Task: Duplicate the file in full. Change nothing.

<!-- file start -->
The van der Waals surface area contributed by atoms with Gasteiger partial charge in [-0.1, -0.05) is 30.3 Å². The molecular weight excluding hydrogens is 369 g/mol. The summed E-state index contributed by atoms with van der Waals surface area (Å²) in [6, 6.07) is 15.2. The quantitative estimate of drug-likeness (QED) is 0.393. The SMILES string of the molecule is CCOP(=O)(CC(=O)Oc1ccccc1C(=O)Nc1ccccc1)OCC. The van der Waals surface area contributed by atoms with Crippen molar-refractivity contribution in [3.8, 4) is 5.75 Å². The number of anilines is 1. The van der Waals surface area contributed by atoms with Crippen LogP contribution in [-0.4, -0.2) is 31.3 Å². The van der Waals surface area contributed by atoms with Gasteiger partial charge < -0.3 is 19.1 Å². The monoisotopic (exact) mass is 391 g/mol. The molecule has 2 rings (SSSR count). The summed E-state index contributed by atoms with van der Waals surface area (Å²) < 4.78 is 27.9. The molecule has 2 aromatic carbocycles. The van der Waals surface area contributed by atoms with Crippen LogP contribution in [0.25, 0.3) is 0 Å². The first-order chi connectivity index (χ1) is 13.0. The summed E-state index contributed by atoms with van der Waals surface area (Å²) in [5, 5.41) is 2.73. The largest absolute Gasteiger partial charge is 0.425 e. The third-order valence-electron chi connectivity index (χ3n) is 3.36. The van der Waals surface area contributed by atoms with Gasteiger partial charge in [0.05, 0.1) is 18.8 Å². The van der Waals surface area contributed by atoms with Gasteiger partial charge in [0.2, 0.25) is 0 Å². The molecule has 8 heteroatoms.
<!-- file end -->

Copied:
The van der Waals surface area contributed by atoms with Gasteiger partial charge in [-0.1, -0.05) is 30.3 Å². The molecular weight excluding hydrogens is 369 g/mol. The summed E-state index contributed by atoms with van der Waals surface area (Å²) in [6, 6.07) is 15.2. The quantitative estimate of drug-likeness (QED) is 0.393. The SMILES string of the molecule is CCOP(=O)(CC(=O)Oc1ccccc1C(=O)Nc1ccccc1)OCC. The van der Waals surface area contributed by atoms with Crippen molar-refractivity contribution in [3.8, 4) is 5.75 Å². The number of anilines is 1. The van der Waals surface area contributed by atoms with Crippen LogP contribution in [-0.4, -0.2) is 31.3 Å². The van der Waals surface area contributed by atoms with Gasteiger partial charge < -0.3 is 19.1 Å². The monoisotopic (exact) mass is 391 g/mol. The molecule has 2 rings (SSSR count). The summed E-state index contributed by atoms with van der Waals surface area (Å²) < 4.78 is 27.9. The molecule has 2 aromatic carbocycles. The van der Waals surface area contributed by atoms with Crippen LogP contribution in [0.25, 0.3) is 0 Å². The first-order chi connectivity index (χ1) is 13.0. The summed E-state index contributed by atoms with van der Waals surface area (Å²) in [5, 5.41) is 2.73. The largest absolute Gasteiger partial charge is 0.425 e. The third-order valence-electron chi connectivity index (χ3n) is 3.36. The van der Waals surface area contributed by atoms with Gasteiger partial charge in [0.05, 0.1) is 18.8 Å². The van der Waals surface area contributed by atoms with Gasteiger partial charge in [0.2, 0.25) is 0 Å². The molecule has 8 heteroatoms.